Students interested in the Astrophysics Concentration may contact Professors Kocevski or McGrath with questions.
The Astronomy Minor
The Astronomy minor is designed to be accessible to all students at Colby. Careers that may have interdisciplinary appeal for those with a major in the humanities or social sciences include space science journalism, science policy, historian with an expertise in classical civilizations, science education, scientific illustration and graphic design, and many others.
The minor consists of the following six courses: one introductory astronomy course (AS151 or AS172), AS231, AS342, PH141 (or PH143), PH145, and MA121 (or MA161, or MA 101-102).
Students interested in the Astronomy minor may contact Professors Kocevski or McGrath with questions.
The Collins Observatory
Colby College has two research-grade computer-controlled telescopes, with primary mirror diameters of 28- and 14-inches. The 28-inch, which is on an Alt-Az mount, is equipped with a back-illuminated CCD, photometric filter wheel, an image de-rotator, and an eyepiece. The 14-inch, which is on an equatorial mount, is equipped with a liquid-nitrogen cooled CCD camera, a photometric filter wheel, a grating spectrometer, and auto-guiding. The Collins Observatory is used by students in courses such as AS151, Stars, Stellar Systems, and Cosmology, and AS231. It is also used for independent research projects and public observing nights.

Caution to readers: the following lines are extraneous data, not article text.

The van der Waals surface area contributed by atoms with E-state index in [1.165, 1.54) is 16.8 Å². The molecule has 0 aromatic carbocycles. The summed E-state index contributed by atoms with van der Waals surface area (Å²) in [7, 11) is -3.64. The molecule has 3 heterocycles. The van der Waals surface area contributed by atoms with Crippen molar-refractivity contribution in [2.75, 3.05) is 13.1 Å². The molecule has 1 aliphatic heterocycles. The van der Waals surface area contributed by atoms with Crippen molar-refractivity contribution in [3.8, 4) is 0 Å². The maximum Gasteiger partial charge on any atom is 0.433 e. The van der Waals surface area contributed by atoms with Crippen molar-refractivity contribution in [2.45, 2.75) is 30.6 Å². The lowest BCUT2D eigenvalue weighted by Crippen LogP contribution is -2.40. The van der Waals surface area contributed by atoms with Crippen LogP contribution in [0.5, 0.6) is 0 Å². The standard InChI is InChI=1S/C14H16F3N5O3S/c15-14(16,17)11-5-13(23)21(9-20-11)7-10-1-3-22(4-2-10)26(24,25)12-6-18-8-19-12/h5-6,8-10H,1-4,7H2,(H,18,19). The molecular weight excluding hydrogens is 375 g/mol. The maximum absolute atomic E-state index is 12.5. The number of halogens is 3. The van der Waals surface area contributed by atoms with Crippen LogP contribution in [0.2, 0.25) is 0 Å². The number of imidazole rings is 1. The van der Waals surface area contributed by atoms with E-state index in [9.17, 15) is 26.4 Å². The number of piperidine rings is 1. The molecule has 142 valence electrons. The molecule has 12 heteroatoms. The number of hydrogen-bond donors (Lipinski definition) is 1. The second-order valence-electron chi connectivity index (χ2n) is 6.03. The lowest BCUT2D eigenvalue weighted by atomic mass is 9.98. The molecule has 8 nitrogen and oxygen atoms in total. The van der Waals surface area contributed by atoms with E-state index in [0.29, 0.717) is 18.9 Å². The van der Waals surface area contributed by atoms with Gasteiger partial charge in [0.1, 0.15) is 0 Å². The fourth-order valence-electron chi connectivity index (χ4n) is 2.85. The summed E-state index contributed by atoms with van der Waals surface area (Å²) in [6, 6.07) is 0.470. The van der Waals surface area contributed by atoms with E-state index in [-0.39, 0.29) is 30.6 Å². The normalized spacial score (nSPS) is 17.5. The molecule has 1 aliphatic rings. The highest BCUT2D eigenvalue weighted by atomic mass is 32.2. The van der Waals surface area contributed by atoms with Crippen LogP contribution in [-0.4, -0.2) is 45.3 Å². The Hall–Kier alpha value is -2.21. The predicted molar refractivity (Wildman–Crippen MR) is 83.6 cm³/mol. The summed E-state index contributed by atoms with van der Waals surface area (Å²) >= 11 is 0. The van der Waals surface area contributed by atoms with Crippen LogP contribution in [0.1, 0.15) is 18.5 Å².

Trevor Sherburne ’13, used the observatory for his senior research project to monitor the transit of an extrasolar planetary system, HD189733b, in the constellation Vulpecula. This star system is at a distance of 19.5 parsecs, or approximately 63 light years from Earth. In this project, Trevor took images over several hours for several nights in order to detect the faint eclipse caused by the planet passing in front of its parent star. By calculating the maximum drop in brightness of the parent star, Trevor was able to determine the planet’s size to a precision and accuracy that agrees with published values.
Other projects with the observatory have included monitoring supernovae as they fade in brightness post-explosion. One example is the phenomenal supernova that occurred in M82, The Cigar Galaxy, in early 2014. At a distance of 12 million light years, it was the closest supernovae to Earth in several decades.